Priorities in the church are screwed up and it doesn't have anything to do
with science methodology or facts. No wonder our children are looking for
something better and real. We would do much better by our kids if we would
admit that we do not understand how God created and teach more about the
dynamics of faith and our position before God.

As a Lutheran, following Luther example, I can comfortably admit that I do
not know how everything fits together, but I trust God when He says that He
created me and everything else and that He caused a flood when there is no
geological evidence for it. Faith in God must come first and Christ is the
measure of everything, including reason. In this case faith is beyond
reason and probability, Christ is the judge of all things human and man is
not to be the judge of the rationality of God.

Please read carefully, the following is based on my reading of your posts of
the past, I admit (and I hope) that I may be wrong.

I would suggest reading Paul Tillich's _Dynamics of Faith_ to come to a
better understanding faith. I would also suggest that you, my friend, look
deep to find your "ultimate." From my perspective it is your reasoning
ability and desire to reconciling christian faith statements and science (I
was there once myself). Things of man are not reconcilable with the things
of God. Only the stripped down basic human is reconcilable with God and
then only through Christ.

The reason I keep coming back at you with my comments is because I believe
you are only going to get yourself in a faith crises again when you realize
how empty you "scientific" model is as science. It also is a faith
statement not based in fact but in something else. You hide all evidence of
the flood under the Mediterranean Sea, there is no scientific evidence that
that is where it occurred even though there is evidence that catastrophic
flooding occurred there. You have it during a time period when there is no
scientific evidence of "humans" or anything else capable of building a canoe
let alone an ark. You demand that we treat Genesis as history (as a modern
would define the term) and yet you ignore the fact that by your definition
of the flood, the waters cannot recede in one century let alone one year
(yet that is what the Genesis account, your history book, says). And I am
supposed to accept your model as creditable science and biblical
scholarship. Sorry I can't, the dichotomy sticks, you haven't bridged the
gap, but you are appealing to a god of the gaps yourself and you express a
faith in your reasoning and you idea as your ultimate. :-(

Also under the subject of Re: fideism

George Murphy wrote on Sun, 28 Jun 1998 12:07:04 -0400:

>John P. McKiness wrote:

>> Fideism in my dictionary (_The American Heritage dic tion ary_, Third Ed.,
> >1993) is: "Reliance on faith alone rather than scientific reasoning or
>> philosophy in questions of religion." I see no problem with that, that
> >appears to be what Christian faith is all about.

>We are saved by grace alone, through faith alone. In order to
>understand the implications of that, we make use of linguistic studies,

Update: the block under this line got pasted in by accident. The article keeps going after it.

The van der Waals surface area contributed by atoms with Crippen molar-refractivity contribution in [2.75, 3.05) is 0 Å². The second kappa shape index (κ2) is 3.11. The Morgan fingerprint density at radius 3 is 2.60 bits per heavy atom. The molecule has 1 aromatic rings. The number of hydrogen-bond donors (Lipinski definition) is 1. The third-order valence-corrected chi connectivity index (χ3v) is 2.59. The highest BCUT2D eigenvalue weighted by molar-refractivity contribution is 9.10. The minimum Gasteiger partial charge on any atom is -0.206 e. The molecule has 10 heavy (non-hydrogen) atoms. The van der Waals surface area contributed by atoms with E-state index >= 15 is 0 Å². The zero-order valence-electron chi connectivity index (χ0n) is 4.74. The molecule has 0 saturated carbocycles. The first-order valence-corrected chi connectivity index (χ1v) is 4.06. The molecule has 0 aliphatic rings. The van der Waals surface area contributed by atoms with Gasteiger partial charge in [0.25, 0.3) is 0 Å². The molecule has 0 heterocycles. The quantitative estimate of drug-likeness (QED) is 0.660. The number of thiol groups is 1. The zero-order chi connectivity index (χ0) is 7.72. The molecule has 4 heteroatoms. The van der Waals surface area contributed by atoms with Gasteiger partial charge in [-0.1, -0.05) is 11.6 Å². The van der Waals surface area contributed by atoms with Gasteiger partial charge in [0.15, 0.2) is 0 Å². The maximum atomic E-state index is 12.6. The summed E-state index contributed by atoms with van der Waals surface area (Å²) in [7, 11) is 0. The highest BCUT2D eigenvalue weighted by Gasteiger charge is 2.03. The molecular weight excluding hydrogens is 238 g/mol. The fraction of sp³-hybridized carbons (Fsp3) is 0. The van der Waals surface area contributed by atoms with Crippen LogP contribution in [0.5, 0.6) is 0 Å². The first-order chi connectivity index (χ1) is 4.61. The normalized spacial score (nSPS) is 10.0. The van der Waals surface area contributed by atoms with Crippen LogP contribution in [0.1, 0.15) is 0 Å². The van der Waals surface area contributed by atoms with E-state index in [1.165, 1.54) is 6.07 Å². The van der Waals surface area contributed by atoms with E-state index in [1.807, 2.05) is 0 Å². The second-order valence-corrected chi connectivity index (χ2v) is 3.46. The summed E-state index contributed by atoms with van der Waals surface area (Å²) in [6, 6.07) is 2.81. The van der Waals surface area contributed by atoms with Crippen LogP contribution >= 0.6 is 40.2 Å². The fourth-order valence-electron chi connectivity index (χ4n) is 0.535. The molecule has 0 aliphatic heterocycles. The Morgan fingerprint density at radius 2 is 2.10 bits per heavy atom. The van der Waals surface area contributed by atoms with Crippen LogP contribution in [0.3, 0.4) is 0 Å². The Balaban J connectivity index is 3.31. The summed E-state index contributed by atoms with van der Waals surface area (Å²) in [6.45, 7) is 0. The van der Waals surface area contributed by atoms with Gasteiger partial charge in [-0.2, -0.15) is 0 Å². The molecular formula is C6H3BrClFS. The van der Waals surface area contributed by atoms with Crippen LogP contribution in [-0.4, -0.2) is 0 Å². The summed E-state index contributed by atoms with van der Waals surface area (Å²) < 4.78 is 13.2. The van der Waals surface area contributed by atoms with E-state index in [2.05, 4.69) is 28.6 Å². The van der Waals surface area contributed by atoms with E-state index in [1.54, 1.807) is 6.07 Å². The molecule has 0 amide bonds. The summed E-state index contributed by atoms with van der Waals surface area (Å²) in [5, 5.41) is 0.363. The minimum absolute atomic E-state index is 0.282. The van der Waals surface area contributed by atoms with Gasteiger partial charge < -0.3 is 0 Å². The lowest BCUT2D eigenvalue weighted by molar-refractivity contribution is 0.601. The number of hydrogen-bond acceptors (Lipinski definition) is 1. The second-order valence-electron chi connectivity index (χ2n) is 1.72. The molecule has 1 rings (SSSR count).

>history, science, philosophy, &c. If it were all a matter f faith
>alone, faith by itself would enable us to know Hebrew and the geography
>of Palestine. It doesn't. The task of Christian theology is _fides
>quarens intellectum_, faith in search of understanding.
[snipped signature]


Yes I agree with you that we are saved by grace, through faith in Christ
alone (I believe this is what you meant above). And I also understand the
need (I would say the human need) to go farther in our studies to humanly
understand Scripture. However we also need to recognize here that Christian
theology, religion, logic, science, etc. are human creations which attempt
to understand the mysteries; God may have created us with the special
ability to reason but we have corrupted it. It is the Spirit which brings
true understanding and knowing Hebrew and Palestinian geography are not
necessary for salvation, faith in Christ is.

God may and does enter into our studies when asked and via His Spirit does
use our traditions and current knowledge with Scripture to reveal Himself
and our position before Him but I also see no evidence that God is
interested in giving us anything other than what is required at the moment,
in fact (I believe) the evidence suggests that he may hinder us in our
understanding and even confuse us and thereby contain our damage as much as
possible while allowing us freedom to be and to rebel.

I do not deny that human reason (science, theology, etc.) are powerfully and
are necessary for living in this world, especially since God gave us the
ability and the command to use our abilities to help those in need and also
to "manage" part of His creation. What I do reject though is that we can
reason our way to faith. Our Christian faith is God given and it must be
the core of our being. We can do science as Christians even though we
cannot expect it to confirm our faith, we can praise God for the
approximation of creation our science reveals and use that knowledge in
praise to Him and for the good of our neighbors.

But faith can also be falsely placed on non-ultimate things instead of on
the ultimate (which is God) and therefore when misplaced it can lead us
astray. This, I believe, is the real problem between faith and science: we
try to make them equal, but they are never equal. Science may be a person's
"ultimate" as may nature, nation, wealth, security, etc, but then it takes
the place of God.

Faith therefore is not comparable to science, only the ultimate of a
person's faith can be compared to science or a person's faith in science as
an ultimate can be compared to another's faith in some other ultimate: God,
the environment, Wall Street, the easter bunny, whatever. It is the
Spirit's job to lead us to recognize the true ultimate from nonultimates,
and we as Christians have the duty to point out the difference to each other
and to nonChristians. True Faith can only grow and be nourished in the City
of God; human knowledge can only lead to death.

I have no use for natural theology, for even though God's creation contains
the evidence of His handiwork and we are all accountable (as in Romans 1:
19&20), our corrupted state prevents us from seeing it. But I do recognize